Best Bangkok street food hoods

Best Bangkok street food hoods

Eat your way through these zesty city food zones, jammed with some of Bangkok's most delicious grub

Foodies around the world talk about Bangkok’s street food culture, and rightly so. Every resident has a favorite stall and a favorite dish, and many an argument has started over a conversation about who has the best sauce, the tastiest noodles, the finest broth or the most delicious roast beast.

But while there are plenty of stalls on plenty of streets, there are only a few really standout neighborhoods with a sparkling collection of sois and alleys full of different eating options.

Here are some of the best.

1. Victory Monument

Victory MonumentThe easiest way to know if a Thai food stall is any good: no empty tables, like at this crammed Victory Monument eatery. Around this monument to a brief 1941 scuffle between Thai and French forces in Indo-China lies a maze of side-streets and alleys crammed with all kinds of food.

One particularly good stop, just northeast of the monument at the end of Ratchawithi soi 10 and across a little bridge, is Sud Yod Guey Tiaow Reua (Best Boat Noodles). Nine baht gets you a small bowl of delicious boat noodles; eat 20 bowls and you get a free Pepsi.

But the biggest concentration of food lies on the southern side of the traffic circle where hip Thai teens eat and drink late into the night.

If you want a bit more selection, head south down Phaya Thai Road to Soi Rang Nam, which is packed from end to end with restaurants, street stalls and pubs.

Getting there: Take the BTS to Victory Monument. Best time to visit: Evenings.

2. Tha Phra Chang Pier/Road

Tha Pra ChanPhra Chan Road's dozens of stalls have pretty much all Thai food cravings covered. If there’s one food rule in Thailand, it’s that the area surrounding any university will be a gastronomic gold mine.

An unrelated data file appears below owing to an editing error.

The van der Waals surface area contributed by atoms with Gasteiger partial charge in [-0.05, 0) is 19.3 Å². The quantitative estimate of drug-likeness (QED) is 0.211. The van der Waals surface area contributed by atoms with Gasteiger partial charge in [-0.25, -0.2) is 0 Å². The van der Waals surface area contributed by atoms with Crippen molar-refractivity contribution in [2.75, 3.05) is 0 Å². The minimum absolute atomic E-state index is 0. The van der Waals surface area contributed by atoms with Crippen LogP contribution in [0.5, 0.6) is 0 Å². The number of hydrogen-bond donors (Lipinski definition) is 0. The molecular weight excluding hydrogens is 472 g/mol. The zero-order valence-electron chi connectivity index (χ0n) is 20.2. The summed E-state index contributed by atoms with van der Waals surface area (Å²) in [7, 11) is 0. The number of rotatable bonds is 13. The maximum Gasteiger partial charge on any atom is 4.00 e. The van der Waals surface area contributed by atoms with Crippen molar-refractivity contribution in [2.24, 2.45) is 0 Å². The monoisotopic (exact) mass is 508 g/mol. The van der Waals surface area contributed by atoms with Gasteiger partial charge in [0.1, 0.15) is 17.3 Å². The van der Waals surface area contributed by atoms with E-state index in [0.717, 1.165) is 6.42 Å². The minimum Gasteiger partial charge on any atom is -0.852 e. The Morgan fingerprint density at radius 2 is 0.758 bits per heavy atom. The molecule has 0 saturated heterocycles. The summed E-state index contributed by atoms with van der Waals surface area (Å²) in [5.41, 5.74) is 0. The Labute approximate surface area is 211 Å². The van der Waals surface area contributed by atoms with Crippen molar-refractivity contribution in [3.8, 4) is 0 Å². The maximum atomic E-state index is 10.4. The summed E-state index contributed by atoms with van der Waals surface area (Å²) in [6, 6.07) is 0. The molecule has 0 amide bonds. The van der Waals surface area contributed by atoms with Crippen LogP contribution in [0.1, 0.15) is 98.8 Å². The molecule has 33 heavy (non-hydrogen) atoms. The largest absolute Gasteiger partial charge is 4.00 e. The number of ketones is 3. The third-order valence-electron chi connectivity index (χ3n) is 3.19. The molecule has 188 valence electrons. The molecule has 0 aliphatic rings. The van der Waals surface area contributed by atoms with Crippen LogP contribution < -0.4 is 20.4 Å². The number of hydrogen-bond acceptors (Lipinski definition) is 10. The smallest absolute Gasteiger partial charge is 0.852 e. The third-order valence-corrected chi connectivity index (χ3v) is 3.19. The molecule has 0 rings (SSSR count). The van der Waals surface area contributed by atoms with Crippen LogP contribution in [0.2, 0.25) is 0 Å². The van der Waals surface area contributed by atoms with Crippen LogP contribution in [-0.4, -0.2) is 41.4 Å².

This little cluster of sois and restaurants on the river at the end of Phra Chan Road and beside Thammasat University is more than enough proof.

Out front, it's mostly shops selling clothes and jewelry, but toward the river tiny hallways and crowded wall-to-wall eateries sell nearly every Thai dish imaginable, and many of the seats come with a relaxing river view.

Further down Maharat Road -- past the amulet market -- Tha Chang Pier is another riverside area densely populated with all manner of food and dessert carts.

Getting there: Take the Chao Phraya Express ferry to Tha Chang Pier. Best time to visit: Weekdays, during the day.

3. Khao San Road

Khao San Road fodA tray of chicken satay cooked up by a Khao San Road vendor. Hear us out on this one. This beastly, infamous tangle of roads, sois and alleys populated with a startling variety of examples of the human race is also one of the best places to tuck in.

True, much of it is watered-down to appeal to the widest variety of palettes, but if it’s variety you want, you’ve come to the right place.